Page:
Richard Anthony Parker

Richard Anthony Parker (December 10, 1905 – June 3, 1993) was a prominent Egyptologist and professor of Egyptology. Originally from Chicago, he attended Mt. Carmel High School (then known as St. Cyril) with acclaimed author James T. Farrell. He received an A.B. from Dartmouth College in 1930, and a Ph.D. in Egyptology from the University of Chicago in 1938. He then went to Luxor, Egypt to work as an epigrapher with the University of Chicago’s Epigraphic and Architectural Survey, studying the mortuary temple of Ramses III. When World War II necessitated a temporary halt to the project, Parker came back to Chicago to teach Egyptology at the university. In 1946, he returned to Egypt to continue his work on the epigraphic survey, and soon rose to the position of field director.[1]

In 1948, he founded the Department of Egyptology at Brown University and became its first chairman, and also assumed the newly created position of the Charles Edwin Wilbour Professorship.[2] That year, Parker also began his service as a founding trustee of the American Research Center in Egypt.

Parker's primary interests were in ancient science and mathematics. In 1951, he traveled to Egypt to examine monuments linked to ancient astronomy, and in subsequent years studied papyri at Paris, Florence, Vienna, Copenhagen and Oxford, in Britain.[3] His major contributions included significant work in the areas of Egyptian language (including Demotic), astronomy, and chronology.[4][5] Of particular note was his discovery that two ancient Egyptian calendars were employed simultaneously: a 365-day calendar used for administrative needs, and a lunar calendar used for religious and agricultural purposes.[6] Parker’s work in this area continues to influence Egyptological research.[7]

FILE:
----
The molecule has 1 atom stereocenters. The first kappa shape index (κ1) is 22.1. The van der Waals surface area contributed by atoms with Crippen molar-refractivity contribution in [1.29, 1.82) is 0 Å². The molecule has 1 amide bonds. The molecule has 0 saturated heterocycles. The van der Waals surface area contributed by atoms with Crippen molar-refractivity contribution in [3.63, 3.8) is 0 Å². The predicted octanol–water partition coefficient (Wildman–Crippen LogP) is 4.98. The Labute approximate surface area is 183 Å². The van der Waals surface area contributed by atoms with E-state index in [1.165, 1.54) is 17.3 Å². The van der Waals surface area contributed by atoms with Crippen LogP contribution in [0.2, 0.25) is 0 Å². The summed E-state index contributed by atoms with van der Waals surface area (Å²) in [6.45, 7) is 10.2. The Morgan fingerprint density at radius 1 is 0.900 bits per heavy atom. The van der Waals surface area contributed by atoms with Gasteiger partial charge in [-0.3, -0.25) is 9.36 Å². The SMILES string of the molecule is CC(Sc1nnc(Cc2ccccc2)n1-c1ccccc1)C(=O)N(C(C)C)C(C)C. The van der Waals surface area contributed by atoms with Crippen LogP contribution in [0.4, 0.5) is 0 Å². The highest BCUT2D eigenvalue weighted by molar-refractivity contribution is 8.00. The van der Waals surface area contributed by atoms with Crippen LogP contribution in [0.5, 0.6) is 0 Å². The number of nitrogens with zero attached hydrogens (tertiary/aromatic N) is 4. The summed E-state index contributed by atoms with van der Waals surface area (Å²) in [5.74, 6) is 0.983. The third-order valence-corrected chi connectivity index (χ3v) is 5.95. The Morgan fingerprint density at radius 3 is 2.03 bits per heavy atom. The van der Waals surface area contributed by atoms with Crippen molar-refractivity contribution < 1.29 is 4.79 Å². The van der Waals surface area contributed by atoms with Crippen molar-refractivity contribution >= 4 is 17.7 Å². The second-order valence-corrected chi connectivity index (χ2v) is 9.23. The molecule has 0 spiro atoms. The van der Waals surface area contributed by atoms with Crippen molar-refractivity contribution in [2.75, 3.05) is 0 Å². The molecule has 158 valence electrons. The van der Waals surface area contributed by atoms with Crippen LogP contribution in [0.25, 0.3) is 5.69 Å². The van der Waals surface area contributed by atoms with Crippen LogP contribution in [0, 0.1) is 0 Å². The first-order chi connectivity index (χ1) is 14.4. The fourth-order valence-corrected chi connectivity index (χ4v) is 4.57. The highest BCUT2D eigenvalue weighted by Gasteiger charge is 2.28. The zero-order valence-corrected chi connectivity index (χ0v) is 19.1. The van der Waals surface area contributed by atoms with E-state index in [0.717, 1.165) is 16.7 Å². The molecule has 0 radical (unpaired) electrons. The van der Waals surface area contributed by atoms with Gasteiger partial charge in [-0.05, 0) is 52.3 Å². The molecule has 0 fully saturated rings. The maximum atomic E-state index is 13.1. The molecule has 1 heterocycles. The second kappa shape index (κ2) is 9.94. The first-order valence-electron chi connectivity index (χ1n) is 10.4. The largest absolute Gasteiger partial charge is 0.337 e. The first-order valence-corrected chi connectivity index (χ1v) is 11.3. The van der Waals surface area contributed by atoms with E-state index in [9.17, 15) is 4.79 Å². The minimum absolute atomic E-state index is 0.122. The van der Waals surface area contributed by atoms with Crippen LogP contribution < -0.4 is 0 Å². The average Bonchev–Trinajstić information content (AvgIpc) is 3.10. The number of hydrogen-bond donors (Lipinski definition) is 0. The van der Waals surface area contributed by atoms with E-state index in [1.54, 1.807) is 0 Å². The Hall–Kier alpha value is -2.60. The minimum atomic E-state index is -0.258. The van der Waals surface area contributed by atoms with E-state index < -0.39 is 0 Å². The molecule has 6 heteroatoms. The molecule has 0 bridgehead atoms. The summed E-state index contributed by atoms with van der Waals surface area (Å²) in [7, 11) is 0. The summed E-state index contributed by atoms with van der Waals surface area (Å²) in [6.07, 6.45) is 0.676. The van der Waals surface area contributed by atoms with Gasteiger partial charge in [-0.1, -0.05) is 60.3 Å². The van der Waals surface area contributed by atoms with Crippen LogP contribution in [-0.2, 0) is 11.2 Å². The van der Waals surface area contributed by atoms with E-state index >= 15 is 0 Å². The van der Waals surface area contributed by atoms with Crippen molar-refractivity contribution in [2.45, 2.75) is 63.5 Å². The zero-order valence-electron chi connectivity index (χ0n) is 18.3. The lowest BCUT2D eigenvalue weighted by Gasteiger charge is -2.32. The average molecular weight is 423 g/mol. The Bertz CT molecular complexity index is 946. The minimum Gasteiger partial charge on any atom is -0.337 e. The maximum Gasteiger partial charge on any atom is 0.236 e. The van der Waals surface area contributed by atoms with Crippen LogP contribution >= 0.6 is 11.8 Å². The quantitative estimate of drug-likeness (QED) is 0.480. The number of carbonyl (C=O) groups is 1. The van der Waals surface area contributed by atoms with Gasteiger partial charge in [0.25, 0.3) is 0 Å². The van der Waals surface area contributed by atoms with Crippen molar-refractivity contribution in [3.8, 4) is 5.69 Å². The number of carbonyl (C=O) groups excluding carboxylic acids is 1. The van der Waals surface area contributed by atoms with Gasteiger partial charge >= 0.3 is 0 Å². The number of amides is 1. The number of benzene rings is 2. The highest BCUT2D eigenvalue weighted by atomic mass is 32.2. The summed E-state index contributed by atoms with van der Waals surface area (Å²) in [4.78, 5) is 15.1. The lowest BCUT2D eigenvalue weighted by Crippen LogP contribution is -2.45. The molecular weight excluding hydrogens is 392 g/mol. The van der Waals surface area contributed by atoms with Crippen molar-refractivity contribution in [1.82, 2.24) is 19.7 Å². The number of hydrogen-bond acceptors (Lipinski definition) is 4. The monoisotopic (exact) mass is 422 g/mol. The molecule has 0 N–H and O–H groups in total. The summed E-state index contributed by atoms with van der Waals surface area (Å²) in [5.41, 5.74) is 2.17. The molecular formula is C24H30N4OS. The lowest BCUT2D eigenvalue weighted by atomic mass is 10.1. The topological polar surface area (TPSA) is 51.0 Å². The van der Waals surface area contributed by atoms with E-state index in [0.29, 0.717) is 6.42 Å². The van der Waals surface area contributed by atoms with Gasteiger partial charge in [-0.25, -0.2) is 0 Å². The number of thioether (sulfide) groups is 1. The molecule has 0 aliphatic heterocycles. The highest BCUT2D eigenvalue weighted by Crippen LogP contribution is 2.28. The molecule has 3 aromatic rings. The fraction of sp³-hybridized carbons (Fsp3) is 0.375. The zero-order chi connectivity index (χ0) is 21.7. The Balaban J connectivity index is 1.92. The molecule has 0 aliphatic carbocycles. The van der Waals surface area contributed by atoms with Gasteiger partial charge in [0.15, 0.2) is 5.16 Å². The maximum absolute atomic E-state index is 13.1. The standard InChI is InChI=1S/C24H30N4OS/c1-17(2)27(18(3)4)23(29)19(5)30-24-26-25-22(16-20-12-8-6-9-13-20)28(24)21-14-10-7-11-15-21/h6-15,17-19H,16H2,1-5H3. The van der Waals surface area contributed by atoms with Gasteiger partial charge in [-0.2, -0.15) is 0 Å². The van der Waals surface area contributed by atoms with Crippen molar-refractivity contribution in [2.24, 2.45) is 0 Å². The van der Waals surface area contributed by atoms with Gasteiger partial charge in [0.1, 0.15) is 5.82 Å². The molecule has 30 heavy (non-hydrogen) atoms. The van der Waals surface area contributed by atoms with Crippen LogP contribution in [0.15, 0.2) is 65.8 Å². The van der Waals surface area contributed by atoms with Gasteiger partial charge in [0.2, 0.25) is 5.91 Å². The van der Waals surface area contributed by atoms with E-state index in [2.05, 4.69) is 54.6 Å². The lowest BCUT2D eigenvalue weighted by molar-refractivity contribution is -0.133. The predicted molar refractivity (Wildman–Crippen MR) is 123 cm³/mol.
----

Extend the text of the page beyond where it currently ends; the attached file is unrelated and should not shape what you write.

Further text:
In 1971, British Academy elected Parker as a corresponding fellow, the highest accolade for scholarship given in Great Britain. He was the only American Egyptologist selected for membership in the society.[8] Parker also served on the visiting committees of Harvard University’s department of Middle Eastern Civilizations, and was a member of the department of Egyptian art at the Boston Museum of Fine Arts.[9]

Parker was a devoted fan of Brown University football, and was noted for foregoing trips abroad so as not to miss a home game.[10]


  • Medinet Habu Demotic Ostracon 4038 (1938) (doctoral dissertation; a revised version was published in Volume XXVI (1940) of the Journal of Egyptian Archaeology under the title A Late Demotic Gardening Agreement: Medinet Habu Ostracon 4038)
  • Babylonian Chronology 626 B.C. - A.D. 45 (University of Chicago Press, 1942 [reprinted 1946])
  • The Calendars of Ancient Egypt, Studies in Ancient Oriental Civilization (University of Chicago Press, 1950)
  • Sothic Dates and Calendar Adjustment
  • The Problem of the Month-Names: A Reply (1957)
  • Lunar Dates of Thutmose III and Ramesses II (Journal of Near Eastern Studies, 1957)
  • A Vienna Demotic Papyrus on Eclipse- and Lunar-Omina (Brown University Press, 1959)
  • Egyptian Astronomical Texts (with O. Neugebauer) (1960)
  • A Saite Oracle Papyrus From Thebes (with J. Cerny) (Brown University Press, 1962)
  • Two Demotic Astronomical Papyri in the Carlsberg Collection (1962)
  • Egyptian Astronomical Texts, III. Decans, Planets, Constellations and Zodiacs (Brown University Press, 1969)
  • The Calendars and Chronology, the Legacy of Egypt (1971)
  • Demotic Mathematical Papyri (Brown University Press, 1972)
  • Ancient Egyptian Astronomy, the Place of Astronomy in the Ancient World (Oxford University Press, 1974)
  • The Edifice of Taharqa by the Sacred Lake of Karnak (with Jean Leclant and Jean Claude Goyon) (Brown University Press, 1979)
  • Egyptological Studies in Honor of Richard A. Parker: Presented on the Occasion of His 78th Birthday (Leonard H. Lesko, ed.) (1986)


  1. ^ Richard Parker, 87, A Scholar at Brown In Egyptology, Dies, N.Y. Times, June 5, 1993, at 128.
  2. ^ Martha Mitchell, Egyptology, in Encyclopedia Brunoniana (1993)
  3. ^ N.Y. Times, supra note 1, at 128.
  4. ^ Id.
  5. ^ John Larson, In Memoriam: Richard Anthony Parker (1993)
  6. ^ Richard Anthony Parker, The Calendars of Ancient Egypt, Studies in Ancient Oriental Civilization (University of Chicago Press, 1950)
  7. ^ See, e.g., James R. Lowdermilk, The Inner Workings of the Egyptian Civil Calendar, The Ostracon, Summer 2000, at 9-10
  8. ^ Associated Press, Richard Parker , 87, Egyptologist, Retired Professor, Boston Globe, June 7, 1993, at 17.
  9. ^ Id.
  10. ^ Janet Johnson, In Memoriam: Richard Anthony Parker (1993)

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